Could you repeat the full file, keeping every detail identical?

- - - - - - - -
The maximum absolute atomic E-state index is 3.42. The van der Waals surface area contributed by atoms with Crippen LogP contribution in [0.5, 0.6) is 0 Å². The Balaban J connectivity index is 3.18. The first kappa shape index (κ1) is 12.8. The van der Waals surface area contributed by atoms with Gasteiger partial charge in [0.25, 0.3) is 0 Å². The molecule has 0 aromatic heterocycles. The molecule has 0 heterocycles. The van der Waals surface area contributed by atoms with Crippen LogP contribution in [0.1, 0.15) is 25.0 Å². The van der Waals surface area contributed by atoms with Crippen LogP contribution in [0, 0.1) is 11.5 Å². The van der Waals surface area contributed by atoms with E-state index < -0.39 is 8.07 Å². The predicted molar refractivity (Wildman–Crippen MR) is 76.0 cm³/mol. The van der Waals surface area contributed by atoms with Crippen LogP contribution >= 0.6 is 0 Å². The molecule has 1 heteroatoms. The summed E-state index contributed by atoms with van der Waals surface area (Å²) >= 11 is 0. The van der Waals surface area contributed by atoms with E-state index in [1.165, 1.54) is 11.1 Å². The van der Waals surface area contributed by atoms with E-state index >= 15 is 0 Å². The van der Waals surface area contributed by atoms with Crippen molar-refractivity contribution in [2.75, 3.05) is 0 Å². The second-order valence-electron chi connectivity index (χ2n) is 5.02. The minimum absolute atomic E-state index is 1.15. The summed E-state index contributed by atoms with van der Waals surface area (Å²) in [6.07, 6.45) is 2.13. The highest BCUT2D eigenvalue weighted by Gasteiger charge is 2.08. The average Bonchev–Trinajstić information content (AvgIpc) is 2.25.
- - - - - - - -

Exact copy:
The maximum absolute atomic E-state index is 3.42. The van der Waals surface area contributed by atoms with Crippen LogP contribution in [0.5, 0.6) is 0 Å². The Balaban J connectivity index is 3.18. The first kappa shape index (κ1) is 12.8. The van der Waals surface area contributed by atoms with Gasteiger partial charge in [0.25, 0.3) is 0 Å². The molecule has 0 aromatic heterocycles. The molecule has 0 heterocycles. The van der Waals surface area contributed by atoms with Crippen LogP contribution in [0.1, 0.15) is 25.0 Å². The van der Waals surface area contributed by atoms with Crippen LogP contribution in [0, 0.1) is 11.5 Å². The van der Waals surface area contributed by atoms with E-state index < -0.39 is 8.07 Å². The predicted molar refractivity (Wildman–Crippen MR) is 76.0 cm³/mol. The van der Waals surface area contributed by atoms with Crippen LogP contribution >= 0.6 is 0 Å². The molecule has 1 heteroatoms. The summed E-state index contributed by atoms with van der Waals surface area (Å²) >= 11 is 0. The van der Waals surface area contributed by atoms with E-state index in [1.165, 1.54) is 11.1 Å². The van der Waals surface area contributed by atoms with E-state index >= 15 is 0 Å². The van der Waals surface area contributed by atoms with Crippen molar-refractivity contribution in [2.75, 3.05) is 0 Å². The second-order valence-electron chi connectivity index (χ2n) is 5.02. The minimum absolute atomic E-state index is 1.15. The summed E-state index contributed by atoms with van der Waals surface area (Å²) in [6.07, 6.45) is 2.13. The highest BCUT2D eigenvalue weighted by Gasteiger charge is 2.08. The average Bonchev–Trinajstić information content (AvgIpc) is 2.25.